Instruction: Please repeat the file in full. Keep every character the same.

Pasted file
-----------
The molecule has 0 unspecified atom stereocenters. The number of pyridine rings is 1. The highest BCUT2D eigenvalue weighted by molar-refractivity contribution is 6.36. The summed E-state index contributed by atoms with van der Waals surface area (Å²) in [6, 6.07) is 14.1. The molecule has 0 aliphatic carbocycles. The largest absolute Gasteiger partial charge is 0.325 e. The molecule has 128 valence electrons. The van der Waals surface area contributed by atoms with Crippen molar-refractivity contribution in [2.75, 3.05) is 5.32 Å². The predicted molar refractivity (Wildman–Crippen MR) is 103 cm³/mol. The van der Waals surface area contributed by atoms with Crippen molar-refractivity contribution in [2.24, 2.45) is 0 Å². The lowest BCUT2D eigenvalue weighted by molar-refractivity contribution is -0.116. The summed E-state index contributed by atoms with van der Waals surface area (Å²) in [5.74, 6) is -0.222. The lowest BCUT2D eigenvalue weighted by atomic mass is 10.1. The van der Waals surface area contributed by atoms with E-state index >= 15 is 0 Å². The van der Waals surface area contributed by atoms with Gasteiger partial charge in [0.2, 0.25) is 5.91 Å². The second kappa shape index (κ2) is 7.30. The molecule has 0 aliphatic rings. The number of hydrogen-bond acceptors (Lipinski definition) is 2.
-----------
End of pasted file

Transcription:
The molecule has 0 unspecified atom stereocenters. The number of pyridine rings is 1. The highest BCUT2D eigenvalue weighted by molar-refractivity contribution is 6.36. The summed E-state index contributed by atoms with van der Waals surface area (Å²) in [6, 6.07) is 14.1. The molecule has 0 aliphatic carbocycles. The largest absolute Gasteiger partial charge is 0.325 e. The molecule has 128 valence electrons. The van der Waals surface area contributed by atoms with Crippen molar-refractivity contribution in [2.75, 3.05) is 5.32 Å². The predicted molar refractivity (Wildman–Crippen MR) is 103 cm³/mol. The van der Waals surface area contributed by atoms with Crippen molar-refractivity contribution in [2.24, 2.45) is 0 Å². The lowest BCUT2D eigenvalue weighted by molar-refractivity contribution is -0.116. The summed E-state index contributed by atoms with van der Waals surface area (Å²) in [5.74, 6) is -0.222. The lowest BCUT2D eigenvalue weighted by atomic mass is 10.1. The van der Waals surface area contributed by atoms with E-state index >= 15 is 0 Å². The van der Waals surface area contributed by atoms with Gasteiger partial charge in [0.2, 0.25) is 5.91 Å². The second kappa shape index (κ2) is 7.30. The molecule has 0 aliphatic rings. The number of hydrogen-bond acceptors (Lipinski definition) is 2.